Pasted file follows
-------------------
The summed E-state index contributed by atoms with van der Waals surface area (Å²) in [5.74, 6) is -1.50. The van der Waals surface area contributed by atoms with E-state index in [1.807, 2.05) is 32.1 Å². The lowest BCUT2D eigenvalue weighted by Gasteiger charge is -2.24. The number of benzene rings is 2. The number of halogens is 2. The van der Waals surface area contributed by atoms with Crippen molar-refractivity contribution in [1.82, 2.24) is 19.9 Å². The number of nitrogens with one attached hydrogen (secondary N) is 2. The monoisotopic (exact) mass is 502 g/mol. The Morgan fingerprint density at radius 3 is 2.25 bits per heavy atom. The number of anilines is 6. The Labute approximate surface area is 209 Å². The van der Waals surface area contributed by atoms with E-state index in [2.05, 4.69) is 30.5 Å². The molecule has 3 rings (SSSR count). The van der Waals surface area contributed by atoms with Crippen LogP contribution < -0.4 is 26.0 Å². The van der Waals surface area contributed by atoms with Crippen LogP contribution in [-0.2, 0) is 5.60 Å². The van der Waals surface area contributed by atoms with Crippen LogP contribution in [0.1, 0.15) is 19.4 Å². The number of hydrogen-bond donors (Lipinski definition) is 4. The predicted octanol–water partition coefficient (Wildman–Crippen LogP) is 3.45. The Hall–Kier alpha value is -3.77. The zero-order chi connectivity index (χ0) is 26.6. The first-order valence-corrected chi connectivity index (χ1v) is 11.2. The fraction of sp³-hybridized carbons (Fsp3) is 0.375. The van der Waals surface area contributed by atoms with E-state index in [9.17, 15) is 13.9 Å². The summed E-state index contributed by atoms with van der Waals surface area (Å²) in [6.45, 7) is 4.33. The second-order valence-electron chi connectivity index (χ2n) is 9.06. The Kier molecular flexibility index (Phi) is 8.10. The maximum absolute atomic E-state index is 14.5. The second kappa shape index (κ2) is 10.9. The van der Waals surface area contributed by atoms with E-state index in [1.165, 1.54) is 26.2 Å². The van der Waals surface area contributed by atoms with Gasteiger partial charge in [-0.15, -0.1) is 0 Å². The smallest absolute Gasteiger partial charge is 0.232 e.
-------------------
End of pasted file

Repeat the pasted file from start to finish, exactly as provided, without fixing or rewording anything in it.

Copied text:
The summed E-state index contributed by atoms with van der Waals surface area (Å²) in [5.74, 6) is -1.50. The van der Waals surface area contributed by atoms with E-state index in [1.807, 2.05) is 32.1 Å². The lowest BCUT2D eigenvalue weighted by Gasteiger charge is -2.24. The number of benzene rings is 2. The number of halogens is 2. The van der Waals surface area contributed by atoms with Crippen molar-refractivity contribution in [1.82, 2.24) is 19.9 Å². The number of nitrogens with one attached hydrogen (secondary N) is 2. The monoisotopic (exact) mass is 502 g/mol. The Morgan fingerprint density at radius 3 is 2.25 bits per heavy atom. The number of anilines is 6. The Labute approximate surface area is 209 Å². The van der Waals surface area contributed by atoms with E-state index in [2.05, 4.69) is 30.5 Å². The molecule has 3 rings (SSSR count). The van der Waals surface area contributed by atoms with Crippen LogP contribution < -0.4 is 26.0 Å². The van der Waals surface area contributed by atoms with Crippen LogP contribution in [-0.2, 0) is 5.60 Å². The van der Waals surface area contributed by atoms with Crippen LogP contribution in [0.1, 0.15) is 19.4 Å². The number of hydrogen-bond donors (Lipinski definition) is 4. The predicted octanol–water partition coefficient (Wildman–Crippen LogP) is 3.45. The Hall–Kier alpha value is -3.77. The zero-order chi connectivity index (χ0) is 26.6. The first-order valence-corrected chi connectivity index (χ1v) is 11.2. The fraction of sp³-hybridized carbons (Fsp3) is 0.375. The van der Waals surface area contributed by atoms with E-state index in [9.17, 15) is 13.9 Å². The summed E-state index contributed by atoms with van der Waals surface area (Å²) in [6.45, 7) is 4.33. The second-order valence-electron chi connectivity index (χ2n) is 9.06. The Kier molecular flexibility index (Phi) is 8.10. The maximum absolute atomic E-state index is 14.5. The second kappa shape index (κ2) is 10.9. The van der Waals surface area contributed by atoms with E-state index in [1.165, 1.54) is 26.2 Å². The van der Waals surface area contributed by atoms with Gasteiger partial charge in [-0.15, -0.1) is 0 Å². The smallest absolute Gasteiger partial charge is 0.232 e.